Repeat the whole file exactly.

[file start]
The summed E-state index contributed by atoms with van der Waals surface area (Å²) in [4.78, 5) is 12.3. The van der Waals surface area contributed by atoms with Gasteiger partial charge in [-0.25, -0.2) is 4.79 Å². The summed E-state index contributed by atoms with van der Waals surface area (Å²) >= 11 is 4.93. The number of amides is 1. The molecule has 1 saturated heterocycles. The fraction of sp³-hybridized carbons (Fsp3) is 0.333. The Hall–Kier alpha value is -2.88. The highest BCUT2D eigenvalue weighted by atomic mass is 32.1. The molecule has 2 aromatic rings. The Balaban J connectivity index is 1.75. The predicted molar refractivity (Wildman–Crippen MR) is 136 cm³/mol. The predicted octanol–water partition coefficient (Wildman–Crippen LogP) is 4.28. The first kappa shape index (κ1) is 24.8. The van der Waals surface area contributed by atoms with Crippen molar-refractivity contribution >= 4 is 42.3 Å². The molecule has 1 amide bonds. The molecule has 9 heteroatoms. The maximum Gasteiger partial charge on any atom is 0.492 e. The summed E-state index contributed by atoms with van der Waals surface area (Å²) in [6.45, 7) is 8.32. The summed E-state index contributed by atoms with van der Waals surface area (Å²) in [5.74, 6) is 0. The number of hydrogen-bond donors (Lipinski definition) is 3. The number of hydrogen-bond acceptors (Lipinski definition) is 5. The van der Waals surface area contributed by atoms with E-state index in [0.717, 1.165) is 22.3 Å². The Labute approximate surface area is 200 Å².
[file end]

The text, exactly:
The summed E-state index contributed by atoms with van der Waals surface area (Å²) in [4.78, 5) is 12.3. The van der Waals surface area contributed by atoms with Gasteiger partial charge in [-0.25, -0.2) is 4.79 Å². The summed E-state index contributed by atoms with van der Waals surface area (Å²) >= 11 is 4.93. The number of amides is 1. The molecule has 1 saturated heterocycles. The fraction of sp³-hybridized carbons (Fsp3) is 0.333. The Hall–Kier alpha value is -2.88. The highest BCUT2D eigenvalue weighted by atomic mass is 32.1. The molecule has 2 aromatic rings. The Balaban J connectivity index is 1.75. The predicted molar refractivity (Wildman–Crippen MR) is 136 cm³/mol. The predicted octanol–water partition coefficient (Wildman–Crippen LogP) is 4.28. The first kappa shape index (κ1) is 24.8. The van der Waals surface area contributed by atoms with Crippen molar-refractivity contribution >= 4 is 42.3 Å². The molecule has 1 amide bonds. The molecule has 9 heteroatoms. The maximum Gasteiger partial charge on any atom is 0.492 e. The summed E-state index contributed by atoms with van der Waals surface area (Å²) in [6.45, 7) is 8.32. The summed E-state index contributed by atoms with van der Waals surface area (Å²) in [5.74, 6) is 0. The number of hydrogen-bond donors (Lipinski definition) is 3. The number of hydrogen-bond acceptors (Lipinski definition) is 5. The van der Waals surface area contributed by atoms with E-state index in [0.717, 1.165) is 22.3 Å². The Labute approximate surface area is 200 Å².